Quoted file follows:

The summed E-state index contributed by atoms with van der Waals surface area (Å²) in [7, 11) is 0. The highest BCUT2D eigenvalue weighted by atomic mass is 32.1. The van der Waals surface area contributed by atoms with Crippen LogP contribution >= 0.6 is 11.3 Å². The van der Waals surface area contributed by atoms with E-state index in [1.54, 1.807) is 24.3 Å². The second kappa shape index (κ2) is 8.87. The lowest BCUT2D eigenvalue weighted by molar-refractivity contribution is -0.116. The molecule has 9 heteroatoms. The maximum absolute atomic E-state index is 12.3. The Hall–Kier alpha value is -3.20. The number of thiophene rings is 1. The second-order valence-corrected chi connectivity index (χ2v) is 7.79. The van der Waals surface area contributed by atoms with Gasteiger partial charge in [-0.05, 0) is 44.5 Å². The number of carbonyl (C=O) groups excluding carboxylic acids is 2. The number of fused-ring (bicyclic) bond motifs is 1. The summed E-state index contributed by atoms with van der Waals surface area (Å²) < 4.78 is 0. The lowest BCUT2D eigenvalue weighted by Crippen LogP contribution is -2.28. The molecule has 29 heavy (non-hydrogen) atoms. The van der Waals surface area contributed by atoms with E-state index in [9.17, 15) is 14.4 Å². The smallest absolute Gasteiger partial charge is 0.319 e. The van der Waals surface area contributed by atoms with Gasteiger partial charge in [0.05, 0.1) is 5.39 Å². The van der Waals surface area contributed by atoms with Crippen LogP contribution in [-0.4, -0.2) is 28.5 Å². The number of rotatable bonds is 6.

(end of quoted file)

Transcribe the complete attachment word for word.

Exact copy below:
The summed E-state index contributed by atoms with van der Waals surface area (Å²) in [7, 11) is 0. The highest BCUT2D eigenvalue weighted by atomic mass is 32.1. The van der Waals surface area contributed by atoms with Crippen LogP contribution >= 0.6 is 11.3 Å². The van der Waals surface area contributed by atoms with E-state index in [1.54, 1.807) is 24.3 Å². The second kappa shape index (κ2) is 8.87. The lowest BCUT2D eigenvalue weighted by molar-refractivity contribution is -0.116. The molecule has 9 heteroatoms. The maximum absolute atomic E-state index is 12.3. The Hall–Kier alpha value is -3.20. The number of thiophene rings is 1. The second-order valence-corrected chi connectivity index (χ2v) is 7.79. The van der Waals surface area contributed by atoms with Gasteiger partial charge in [-0.05, 0) is 44.5 Å². The number of carbonyl (C=O) groups excluding carboxylic acids is 2. The number of fused-ring (bicyclic) bond motifs is 1. The summed E-state index contributed by atoms with van der Waals surface area (Å²) < 4.78 is 0. The lowest BCUT2D eigenvalue weighted by Crippen LogP contribution is -2.28. The molecule has 29 heavy (non-hydrogen) atoms. The van der Waals surface area contributed by atoms with E-state index in [9.17, 15) is 14.4 Å². The smallest absolute Gasteiger partial charge is 0.319 e. The van der Waals surface area contributed by atoms with Gasteiger partial charge in [0.05, 0.1) is 5.39 Å². The van der Waals surface area contributed by atoms with Crippen LogP contribution in [-0.4, -0.2) is 28.5 Å². The number of rotatable bonds is 6.